Jaguars searching for the right strategy
The Jacksonville Jaguars and Tampa Bay Buccaneers are often lumped together: Florida NFL teams separated by a few hundred miles, modest fan bases, issues with attendance, struggling local economies, and owners who later bought English Premier League teams.
That may be so (though the Jaguars have sold out since 2010), but the teams’ business responses to their similar straits are different, perhaps no more in selling out and pricing tickets.
While the Buccaneers will not buy unsold tickets to ensure their games are televised locally and have been lowering ticket prices (see story, Page 1), the Jaguars do the opposite: committing to buy unsold tickets and raising prices.
|Unlike their fellow Floridians in Tampa, the Jaguars have shown a willingness to raise ticket prices and to buy unsold inventory to ensure all their games are on television.
Last year, the team sold out every game without purchases from owner Shad Khan, yet remains committed to snapping up unsold inventory if necessary this season.
And with the Jaguars at the bottom of the league in local revenue, Lamping concluded, “we have to significantly increase our ticket prices.” The team hiked prices 2.4 percent for this season on average, and that was coming off a 2-14 campaign.
When the Jaguars first came into the league in 1995, the club ranked second in local revenue. Now it is last, which is not a sustainable business model, Lamping said.
The Jaguars are working in other ways to increase revenue: expanding their local footprint in part by adding more radio and television station affiliates, and playing one game a year in London for the next four years.
The team has already seen a seven-figure revenue bump from London, Lamping said, largely because of the greater number of tickets sold (84,000 in London versus 66,000 in Jacksonville) and the higher London ticket price ($126 average versus $90).
That too comes with expense increases, though Lamping is confident the team can reduce those.
He was also instrumental in Khan’s purchase of Fulham Football Club this year, and the teams are working closely, already sharing athlete performance data.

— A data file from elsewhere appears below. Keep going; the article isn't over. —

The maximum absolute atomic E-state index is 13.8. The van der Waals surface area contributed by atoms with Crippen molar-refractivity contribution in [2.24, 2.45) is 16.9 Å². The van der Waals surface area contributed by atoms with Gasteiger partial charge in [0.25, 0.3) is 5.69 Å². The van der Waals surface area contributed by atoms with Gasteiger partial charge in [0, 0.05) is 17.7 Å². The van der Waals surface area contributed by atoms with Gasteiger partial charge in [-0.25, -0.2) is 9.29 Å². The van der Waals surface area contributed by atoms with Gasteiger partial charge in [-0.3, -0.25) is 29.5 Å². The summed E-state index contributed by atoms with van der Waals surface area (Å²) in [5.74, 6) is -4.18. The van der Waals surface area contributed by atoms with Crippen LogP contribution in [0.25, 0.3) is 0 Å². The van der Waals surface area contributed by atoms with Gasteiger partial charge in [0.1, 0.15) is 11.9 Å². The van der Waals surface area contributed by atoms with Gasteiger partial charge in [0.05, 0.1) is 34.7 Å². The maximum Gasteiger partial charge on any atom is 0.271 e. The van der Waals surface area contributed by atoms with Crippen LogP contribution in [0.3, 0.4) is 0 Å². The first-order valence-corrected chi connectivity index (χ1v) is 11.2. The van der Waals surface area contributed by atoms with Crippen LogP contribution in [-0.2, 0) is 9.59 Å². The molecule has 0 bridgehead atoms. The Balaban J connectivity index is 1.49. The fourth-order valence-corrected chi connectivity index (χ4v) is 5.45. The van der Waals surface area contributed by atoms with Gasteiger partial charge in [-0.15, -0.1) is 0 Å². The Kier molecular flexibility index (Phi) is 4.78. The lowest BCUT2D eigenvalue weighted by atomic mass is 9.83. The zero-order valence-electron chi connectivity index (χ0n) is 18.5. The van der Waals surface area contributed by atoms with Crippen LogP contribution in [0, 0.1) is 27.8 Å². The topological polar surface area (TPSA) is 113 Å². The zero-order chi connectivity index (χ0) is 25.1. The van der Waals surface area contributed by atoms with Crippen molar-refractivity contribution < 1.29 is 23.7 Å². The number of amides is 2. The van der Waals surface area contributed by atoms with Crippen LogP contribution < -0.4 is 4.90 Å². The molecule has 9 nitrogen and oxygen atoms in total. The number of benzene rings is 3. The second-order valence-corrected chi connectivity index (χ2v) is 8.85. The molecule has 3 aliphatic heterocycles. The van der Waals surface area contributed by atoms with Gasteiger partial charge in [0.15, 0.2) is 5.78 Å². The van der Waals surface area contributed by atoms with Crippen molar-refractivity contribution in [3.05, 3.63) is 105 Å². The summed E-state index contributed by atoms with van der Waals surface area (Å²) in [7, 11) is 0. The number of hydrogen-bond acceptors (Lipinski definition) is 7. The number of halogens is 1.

By contrast, Brian Ford, the Buccaneers’ chief operating officer, said his club and Manchester United have no business ties, describing his relationship with his counterpart in Manchester as defined only by friendship.
Even the two teams’ in-stadium approach is somewhat different.
The Jaguars plan to show RedZone on their video boards continuously during games, not just to meet fan demands for more content, but in part to lower bandwidth within the stadium.
“We are not sure being tethered to your smartphone is the right thing to do long term,” Lamping said.
The Jaguars plan to install the league’s largest video screens in the end zones in time for the 2014 season. The boards are part of $63 million in stadium improvements that also will include building a new fan platform in the north end zone to replace 7,000 seats currently covered by tarps.
In contrast to the Jaguars’ approach to RedZone, the Buccaneers make RedZone available on an in-stadium app, and invested seven figures last year to upgrade Raymond James Stadium with Wi-Fi. RedZone is available in stadium clubs, and occasionally on video boards.
Why not Tebow?
Conventional wisdom is that the Jaguars’ business side would have loved to have signed local hero Tim Tebow, a move squelched early on by new general manager Dave Caldwell.
Jaguars President Mark Lamping says that it isn’t so, and the decision not to try to sign the quarterback included his input.
“Something of that magnitude was discussed at length with Dave, myself, Shahid [Khan], we talked a lot about that,” Lamping said. “He could have been a short-term answer to some timely issues.”
On the other hand, Lamping added, the Jaguars could have lost season-ticket holders who would have viewed the move as a marketing gimmick.
“I know we would have sold more tickets if we signed Tim Tebow, and we would have lost some season-ticket holders,” he said.